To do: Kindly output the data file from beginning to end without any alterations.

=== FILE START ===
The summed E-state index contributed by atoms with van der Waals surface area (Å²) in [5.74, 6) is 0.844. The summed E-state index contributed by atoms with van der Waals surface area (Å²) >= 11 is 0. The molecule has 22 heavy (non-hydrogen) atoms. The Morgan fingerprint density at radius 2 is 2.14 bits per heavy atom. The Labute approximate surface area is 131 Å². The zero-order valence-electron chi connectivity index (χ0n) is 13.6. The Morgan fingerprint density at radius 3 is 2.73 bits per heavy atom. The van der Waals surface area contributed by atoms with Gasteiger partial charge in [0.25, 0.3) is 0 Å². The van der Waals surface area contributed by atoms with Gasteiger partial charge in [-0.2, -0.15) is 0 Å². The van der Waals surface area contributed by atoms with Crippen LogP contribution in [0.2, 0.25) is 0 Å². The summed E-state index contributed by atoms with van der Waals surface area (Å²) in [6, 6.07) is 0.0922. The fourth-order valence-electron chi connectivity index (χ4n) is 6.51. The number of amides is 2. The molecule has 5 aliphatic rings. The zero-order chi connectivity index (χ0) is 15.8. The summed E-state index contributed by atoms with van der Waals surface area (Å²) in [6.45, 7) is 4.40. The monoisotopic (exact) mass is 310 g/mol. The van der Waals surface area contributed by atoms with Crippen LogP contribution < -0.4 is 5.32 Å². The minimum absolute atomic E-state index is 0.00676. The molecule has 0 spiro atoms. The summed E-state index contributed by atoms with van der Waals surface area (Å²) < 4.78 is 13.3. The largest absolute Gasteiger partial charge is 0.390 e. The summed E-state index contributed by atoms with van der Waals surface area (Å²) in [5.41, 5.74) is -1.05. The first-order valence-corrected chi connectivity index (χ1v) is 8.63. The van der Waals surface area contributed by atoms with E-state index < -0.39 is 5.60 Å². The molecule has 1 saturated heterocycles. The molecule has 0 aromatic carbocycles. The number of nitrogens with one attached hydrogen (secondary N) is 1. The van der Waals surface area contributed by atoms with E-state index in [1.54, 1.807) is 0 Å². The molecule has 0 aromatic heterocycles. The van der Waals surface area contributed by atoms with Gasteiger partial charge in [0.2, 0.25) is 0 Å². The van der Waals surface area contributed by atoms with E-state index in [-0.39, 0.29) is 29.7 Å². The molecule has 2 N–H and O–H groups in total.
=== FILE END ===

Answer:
The summed E-state index contributed by atoms with van der Waals surface area (Å²) in [5.74, 6) is 0.844. The summed E-state index contributed by atoms with van der Waals surface area (Å²) >= 11 is 0. The molecule has 22 heavy (non-hydrogen) atoms. The Morgan fingerprint density at radius 2 is 2.14 bits per heavy atom. The Labute approximate surface area is 131 Å². The zero-order valence-electron chi connectivity index (χ0n) is 13.6. The Morgan fingerprint density at radius 3 is 2.73 bits per heavy atom. The van der Waals surface area contributed by atoms with Gasteiger partial charge in [0.25, 0.3) is 0 Å². The van der Waals surface area contributed by atoms with Gasteiger partial charge in [-0.2, -0.15) is 0 Å². The van der Waals surface area contributed by atoms with Crippen LogP contribution in [0.2, 0.25) is 0 Å². The summed E-state index contributed by atoms with van der Waals surface area (Å²) in [6, 6.07) is 0.0922. The fourth-order valence-electron chi connectivity index (χ4n) is 6.51. The number of amides is 2. The molecule has 5 aliphatic rings. The zero-order chi connectivity index (χ0) is 15.8. The summed E-state index contributed by atoms with van der Waals surface area (Å²) in [6.45, 7) is 4.40. The monoisotopic (exact) mass is 310 g/mol. The van der Waals surface area contributed by atoms with Crippen LogP contribution < -0.4 is 5.32 Å². The minimum absolute atomic E-state index is 0.00676. The molecule has 0 spiro atoms. The summed E-state index contributed by atoms with van der Waals surface area (Å²) < 4.78 is 13.3. The largest absolute Gasteiger partial charge is 0.390 e. The summed E-state index contributed by atoms with van der Waals surface area (Å²) in [5.41, 5.74) is -1.05. The first-order valence-corrected chi connectivity index (χ1v) is 8.63. The van der Waals surface area contributed by atoms with E-state index < -0.39 is 5.60 Å². The molecule has 1 saturated heterocycles. The molecule has 0 aromatic carbocycles. The number of nitrogens with one attached hydrogen (secondary N) is 1. The van der Waals surface area contributed by atoms with E-state index in [1.54, 1.807) is 0 Å². The molecule has 0 aromatic heterocycles. The van der Waals surface area contributed by atoms with Gasteiger partial charge in [0.2, 0.25) is 0 Å². The van der Waals surface area contributed by atoms with E-state index in [-0.39, 0.29) is 29.7 Å². The molecule has 2 N–H and O–H groups in total.